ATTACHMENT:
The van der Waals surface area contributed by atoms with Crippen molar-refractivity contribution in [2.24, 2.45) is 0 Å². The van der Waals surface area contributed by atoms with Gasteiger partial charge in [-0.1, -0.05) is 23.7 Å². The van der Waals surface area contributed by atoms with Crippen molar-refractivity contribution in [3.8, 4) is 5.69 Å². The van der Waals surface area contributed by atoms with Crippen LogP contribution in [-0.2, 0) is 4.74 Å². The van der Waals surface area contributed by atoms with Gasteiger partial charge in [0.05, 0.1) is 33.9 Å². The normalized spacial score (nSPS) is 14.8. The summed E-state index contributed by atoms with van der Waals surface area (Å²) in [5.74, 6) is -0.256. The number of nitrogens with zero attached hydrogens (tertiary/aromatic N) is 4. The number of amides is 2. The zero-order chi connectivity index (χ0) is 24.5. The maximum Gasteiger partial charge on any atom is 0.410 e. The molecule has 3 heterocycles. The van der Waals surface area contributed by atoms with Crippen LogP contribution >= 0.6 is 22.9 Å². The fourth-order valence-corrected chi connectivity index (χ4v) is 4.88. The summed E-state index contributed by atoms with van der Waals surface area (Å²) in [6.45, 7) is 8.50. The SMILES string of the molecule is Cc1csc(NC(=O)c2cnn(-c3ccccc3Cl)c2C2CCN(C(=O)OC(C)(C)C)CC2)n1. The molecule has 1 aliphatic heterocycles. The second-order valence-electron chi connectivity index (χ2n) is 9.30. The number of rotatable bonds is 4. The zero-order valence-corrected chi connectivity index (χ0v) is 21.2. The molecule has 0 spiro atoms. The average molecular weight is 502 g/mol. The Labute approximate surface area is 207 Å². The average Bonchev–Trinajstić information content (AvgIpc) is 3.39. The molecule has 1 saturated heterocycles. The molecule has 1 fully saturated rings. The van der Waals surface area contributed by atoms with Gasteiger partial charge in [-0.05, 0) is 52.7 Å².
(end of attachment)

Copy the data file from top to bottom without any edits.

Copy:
The van der Waals surface area contributed by atoms with Crippen molar-refractivity contribution in [2.24, 2.45) is 0 Å². The van der Waals surface area contributed by atoms with Gasteiger partial charge in [-0.1, -0.05) is 23.7 Å². The van der Waals surface area contributed by atoms with Crippen molar-refractivity contribution in [3.8, 4) is 5.69 Å². The van der Waals surface area contributed by atoms with Crippen LogP contribution in [-0.2, 0) is 4.74 Å². The van der Waals surface area contributed by atoms with Gasteiger partial charge in [0.05, 0.1) is 33.9 Å². The normalized spacial score (nSPS) is 14.8. The summed E-state index contributed by atoms with van der Waals surface area (Å²) in [5.74, 6) is -0.256. The number of nitrogens with zero attached hydrogens (tertiary/aromatic N) is 4. The number of amides is 2. The zero-order chi connectivity index (χ0) is 24.5. The maximum Gasteiger partial charge on any atom is 0.410 e. The molecule has 3 heterocycles. The van der Waals surface area contributed by atoms with Crippen LogP contribution >= 0.6 is 22.9 Å². The fourth-order valence-corrected chi connectivity index (χ4v) is 4.88. The summed E-state index contributed by atoms with van der Waals surface area (Å²) in [6.45, 7) is 8.50. The SMILES string of the molecule is Cc1csc(NC(=O)c2cnn(-c3ccccc3Cl)c2C2CCN(C(=O)OC(C)(C)C)CC2)n1. The molecule has 1 aliphatic heterocycles. The second-order valence-electron chi connectivity index (χ2n) is 9.30. The number of rotatable bonds is 4. The zero-order valence-corrected chi connectivity index (χ0v) is 21.2. The molecule has 0 spiro atoms. The average molecular weight is 502 g/mol. The Labute approximate surface area is 207 Å². The average Bonchev–Trinajstić information content (AvgIpc) is 3.39. The molecule has 1 saturated heterocycles. The molecule has 1 fully saturated rings. The van der Waals surface area contributed by atoms with Gasteiger partial charge in [-0.05, 0) is 52.7 Å².